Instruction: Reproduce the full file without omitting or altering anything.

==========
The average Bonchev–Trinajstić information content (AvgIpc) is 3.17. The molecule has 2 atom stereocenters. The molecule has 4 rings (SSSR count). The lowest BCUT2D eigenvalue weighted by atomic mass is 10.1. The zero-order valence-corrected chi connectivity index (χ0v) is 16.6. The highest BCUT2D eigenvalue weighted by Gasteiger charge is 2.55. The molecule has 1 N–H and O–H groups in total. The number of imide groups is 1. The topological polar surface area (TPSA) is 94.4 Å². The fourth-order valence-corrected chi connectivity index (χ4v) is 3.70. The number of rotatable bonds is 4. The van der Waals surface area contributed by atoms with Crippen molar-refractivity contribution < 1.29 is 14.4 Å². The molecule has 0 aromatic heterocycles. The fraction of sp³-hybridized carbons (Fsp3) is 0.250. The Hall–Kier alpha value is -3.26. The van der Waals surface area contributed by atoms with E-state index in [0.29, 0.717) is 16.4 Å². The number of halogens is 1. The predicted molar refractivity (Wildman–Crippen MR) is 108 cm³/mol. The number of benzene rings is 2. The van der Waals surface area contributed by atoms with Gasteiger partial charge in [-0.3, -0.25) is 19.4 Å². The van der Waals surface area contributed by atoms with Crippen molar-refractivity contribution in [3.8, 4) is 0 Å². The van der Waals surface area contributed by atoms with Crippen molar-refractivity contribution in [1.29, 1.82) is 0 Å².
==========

The average Bonchev–Trinajstić information content (AvgIpc) is 3.17. The molecule has 2 atom stereocenters. The molecule has 4 rings (SSSR count). The lowest BCUT2D eigenvalue weighted by atomic mass is 10.1. The zero-order valence-corrected chi connectivity index (χ0v) is 16.6. The highest BCUT2D eigenvalue weighted by Gasteiger charge is 2.55. The molecule has 1 N–H and O–H groups in total. The number of imide groups is 1. The topological polar surface area (TPSA) is 94.4 Å². The fourth-order valence-corrected chi connectivity index (χ4v) is 3.70. The number of rotatable bonds is 4. The van der Waals surface area contributed by atoms with Crippen molar-refractivity contribution < 1.29 is 14.4 Å². The molecule has 0 aromatic heterocycles. The fraction of sp³-hybridized carbons (Fsp3) is 0.250. The Hall–Kier alpha value is -3.26. The van der Waals surface area contributed by atoms with E-state index in [0.29, 0.717) is 16.4 Å². The number of halogens is 1. The predicted molar refractivity (Wildman–Crippen MR) is 108 cm³/mol. The number of benzene rings is 2. The van der Waals surface area contributed by atoms with Gasteiger partial charge in [-0.3, -0.25) is 19.4 Å². The van der Waals surface area contributed by atoms with Crippen molar-refractivity contribution in [3.8, 4) is 0 Å². The van der Waals surface area contributed by atoms with Crippen molar-refractivity contribution in [1.29, 1.82) is 0 Å².